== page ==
Hyundai reveals roadmap for software defined vehicles
The Hyundai Motor Group, including its brands Hyundai, Genesis and Kia, has announced a new global strategy through which all of the group’s vehicles are to become software-defined vehicles (SDVs) by 2025 – and increasingly electric. The (drive) hardware is to be further standardised for this purpose.
From 2023 onwards, all newly introduced vehicles of the Hyundai Group will have the ability to receive OTA (over-the-air) software updates. By 2025, all of the group’s vehicles sold worldwide will then be software-supported. By this time, Hyundai also wants to reach 20 million vehicle registrations in the group’s “Connected Car Services” (CCS).
In 2025, the Group will also introduce vehicles based on the two new electric vehicle platforms, eM for passenger cars and eS for special vehicles. The platforms will be developed based on the Group’s Integrated Modular Architecture (IMA) system.
According to the announcement made by the South Korean group today, the eM platform will serve as the basis for electric cars “in all segments” (i.e. from small cars to five-metre-long sedans and SUVs) and will offer a 50 per cent higher range than the Group’s current electric cars. Measured against the Ioniq 5 and Ioniq 6 e-GMP vehicles, this would mean around 750 kilometres for the mid-size crossover and 900 kilometres for the mid-size sedan – based on WLTP ranges of currently 507 and 610 kilometres respectively. The eM platform is expected to enable OTA software updates and is also being developed to support autonomous driving technologies at Level 3 or higher.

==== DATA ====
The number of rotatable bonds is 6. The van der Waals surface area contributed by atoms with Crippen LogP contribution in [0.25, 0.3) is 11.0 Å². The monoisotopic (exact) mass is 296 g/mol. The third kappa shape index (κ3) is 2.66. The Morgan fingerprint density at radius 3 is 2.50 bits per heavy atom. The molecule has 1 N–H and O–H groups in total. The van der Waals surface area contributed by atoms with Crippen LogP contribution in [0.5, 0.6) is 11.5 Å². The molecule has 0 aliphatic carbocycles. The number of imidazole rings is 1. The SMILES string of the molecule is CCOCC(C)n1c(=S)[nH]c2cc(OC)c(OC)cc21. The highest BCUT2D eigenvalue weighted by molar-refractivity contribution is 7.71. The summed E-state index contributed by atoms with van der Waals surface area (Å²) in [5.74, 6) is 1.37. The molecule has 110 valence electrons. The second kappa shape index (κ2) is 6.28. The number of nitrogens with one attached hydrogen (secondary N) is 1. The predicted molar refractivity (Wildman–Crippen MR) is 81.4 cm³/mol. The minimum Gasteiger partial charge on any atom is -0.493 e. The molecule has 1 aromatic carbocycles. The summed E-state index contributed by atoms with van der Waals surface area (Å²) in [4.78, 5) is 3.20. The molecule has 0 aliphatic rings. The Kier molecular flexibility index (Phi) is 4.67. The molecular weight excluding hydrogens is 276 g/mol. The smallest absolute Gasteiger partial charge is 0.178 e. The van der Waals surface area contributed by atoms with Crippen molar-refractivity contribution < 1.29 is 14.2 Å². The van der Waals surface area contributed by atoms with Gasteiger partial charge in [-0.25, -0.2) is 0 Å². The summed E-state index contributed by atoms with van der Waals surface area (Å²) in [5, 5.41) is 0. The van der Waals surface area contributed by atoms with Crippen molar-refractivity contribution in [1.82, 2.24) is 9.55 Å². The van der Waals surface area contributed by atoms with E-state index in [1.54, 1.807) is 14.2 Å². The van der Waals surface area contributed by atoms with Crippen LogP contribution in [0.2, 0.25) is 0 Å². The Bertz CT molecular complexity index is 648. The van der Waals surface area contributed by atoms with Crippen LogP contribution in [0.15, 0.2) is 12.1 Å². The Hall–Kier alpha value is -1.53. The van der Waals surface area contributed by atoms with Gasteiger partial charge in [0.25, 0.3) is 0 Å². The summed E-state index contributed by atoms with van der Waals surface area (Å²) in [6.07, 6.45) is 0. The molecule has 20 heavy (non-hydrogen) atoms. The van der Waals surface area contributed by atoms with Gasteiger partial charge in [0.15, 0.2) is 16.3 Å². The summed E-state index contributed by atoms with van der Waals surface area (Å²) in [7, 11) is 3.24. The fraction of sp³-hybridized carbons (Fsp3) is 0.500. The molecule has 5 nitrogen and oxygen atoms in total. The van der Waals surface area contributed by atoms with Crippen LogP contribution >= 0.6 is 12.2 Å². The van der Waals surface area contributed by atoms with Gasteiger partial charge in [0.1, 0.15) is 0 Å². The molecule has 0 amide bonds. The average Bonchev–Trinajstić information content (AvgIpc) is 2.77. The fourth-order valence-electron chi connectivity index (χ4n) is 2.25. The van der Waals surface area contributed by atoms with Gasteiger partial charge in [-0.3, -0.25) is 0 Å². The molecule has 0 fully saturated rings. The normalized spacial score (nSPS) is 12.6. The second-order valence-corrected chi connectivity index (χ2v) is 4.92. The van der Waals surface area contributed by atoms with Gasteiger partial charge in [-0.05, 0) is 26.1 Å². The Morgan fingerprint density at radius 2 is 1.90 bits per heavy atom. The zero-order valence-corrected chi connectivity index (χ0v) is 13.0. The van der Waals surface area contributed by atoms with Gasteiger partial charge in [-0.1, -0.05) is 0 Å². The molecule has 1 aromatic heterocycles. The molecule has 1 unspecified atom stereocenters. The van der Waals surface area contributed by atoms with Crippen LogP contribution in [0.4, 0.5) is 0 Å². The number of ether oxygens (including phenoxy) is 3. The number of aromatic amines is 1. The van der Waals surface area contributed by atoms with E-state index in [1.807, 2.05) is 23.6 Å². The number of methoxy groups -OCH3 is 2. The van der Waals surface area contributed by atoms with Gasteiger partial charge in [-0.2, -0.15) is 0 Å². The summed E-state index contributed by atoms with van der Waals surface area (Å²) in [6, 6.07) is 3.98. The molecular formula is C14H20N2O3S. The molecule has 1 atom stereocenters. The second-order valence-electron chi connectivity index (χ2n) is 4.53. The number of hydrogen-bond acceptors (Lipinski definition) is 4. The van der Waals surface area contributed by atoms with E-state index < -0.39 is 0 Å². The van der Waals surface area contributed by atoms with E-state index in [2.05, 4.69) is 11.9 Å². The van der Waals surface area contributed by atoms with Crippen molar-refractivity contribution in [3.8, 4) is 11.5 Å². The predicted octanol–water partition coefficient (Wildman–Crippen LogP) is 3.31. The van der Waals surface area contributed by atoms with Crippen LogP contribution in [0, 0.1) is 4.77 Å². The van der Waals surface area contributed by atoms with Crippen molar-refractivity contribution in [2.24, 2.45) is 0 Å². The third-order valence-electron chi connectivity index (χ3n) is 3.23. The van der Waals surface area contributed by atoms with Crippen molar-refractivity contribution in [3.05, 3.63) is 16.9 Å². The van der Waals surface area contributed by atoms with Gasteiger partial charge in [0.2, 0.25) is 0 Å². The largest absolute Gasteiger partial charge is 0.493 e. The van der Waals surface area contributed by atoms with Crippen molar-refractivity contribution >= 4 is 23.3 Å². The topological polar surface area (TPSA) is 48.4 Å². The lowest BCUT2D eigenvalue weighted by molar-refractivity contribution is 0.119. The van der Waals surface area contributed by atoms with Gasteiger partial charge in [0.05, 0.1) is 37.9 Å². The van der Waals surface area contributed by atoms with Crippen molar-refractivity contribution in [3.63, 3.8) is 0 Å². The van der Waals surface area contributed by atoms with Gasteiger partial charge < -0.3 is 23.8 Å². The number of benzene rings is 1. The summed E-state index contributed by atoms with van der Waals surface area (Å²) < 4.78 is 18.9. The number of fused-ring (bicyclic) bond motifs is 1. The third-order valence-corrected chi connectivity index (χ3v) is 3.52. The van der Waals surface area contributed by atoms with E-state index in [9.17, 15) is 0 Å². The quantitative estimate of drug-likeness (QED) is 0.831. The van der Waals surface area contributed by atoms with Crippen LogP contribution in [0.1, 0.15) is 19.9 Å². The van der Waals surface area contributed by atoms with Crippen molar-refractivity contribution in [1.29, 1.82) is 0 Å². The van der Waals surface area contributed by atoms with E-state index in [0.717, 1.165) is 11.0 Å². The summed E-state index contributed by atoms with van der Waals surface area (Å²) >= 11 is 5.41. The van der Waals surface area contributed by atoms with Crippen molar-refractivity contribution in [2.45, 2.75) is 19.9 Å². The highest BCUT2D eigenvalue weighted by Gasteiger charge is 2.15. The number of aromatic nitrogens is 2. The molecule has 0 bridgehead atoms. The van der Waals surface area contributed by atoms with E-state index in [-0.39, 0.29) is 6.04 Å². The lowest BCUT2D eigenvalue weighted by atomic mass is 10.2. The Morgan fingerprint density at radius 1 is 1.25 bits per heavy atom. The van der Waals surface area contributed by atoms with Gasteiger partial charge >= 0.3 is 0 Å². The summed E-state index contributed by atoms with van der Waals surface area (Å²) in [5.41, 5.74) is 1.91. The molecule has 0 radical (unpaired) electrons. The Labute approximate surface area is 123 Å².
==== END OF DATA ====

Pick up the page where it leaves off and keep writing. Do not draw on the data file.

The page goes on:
Hyundai plans Global Software Centre
The eS platform is a so-called skateboard platform intended exclusively for use in purpose-built electric vehicles (PBVs). It has a flexible structure to meet business-to-business requirements and enable customised solutions for delivery, logistics or ride-sharing services.
The software was presented at a global online forum entitled “Unlock the Software Age”. By 2025, a separate operating system called “Connected Car Operating System” (ccOS) is to be developed for the (electric) vehicles, which will then enable OTA functions on a large scale. To this end, the group plans to invest a total of 18 trillion won (around 13 billion euros) by 2030, including in a new global software centre.
“By transforming all vehicles to Software Defined Vehicles by 2025, Hyundai Motor Group will completely redefine the concept of the automobile and take the lead in ushering in a never-before-experienced era of mobility,” says Chung Kook Park, head of research and development at Hyundai Motor Group. “Creating visionary vehicles empowered with the ability to evolve through software will enable customers to keep their vehicles up to date with the latest features and technology long after they have left the factory.”
Both the customers and the company should benefit from the new approach. Based on the data collected, customers are to be offered tailor-made services. Hyundai is also planning to introduce feature-on-demand (FoD) services as early as next year, in which certain functions and equipment features will be unlocked via over-the-air updates. In combination, the software platforms and the unified hardware components of the eM and eS platforms should reduce the complexity of the vehicles, which in turn should result in lower development costs and shorter development times.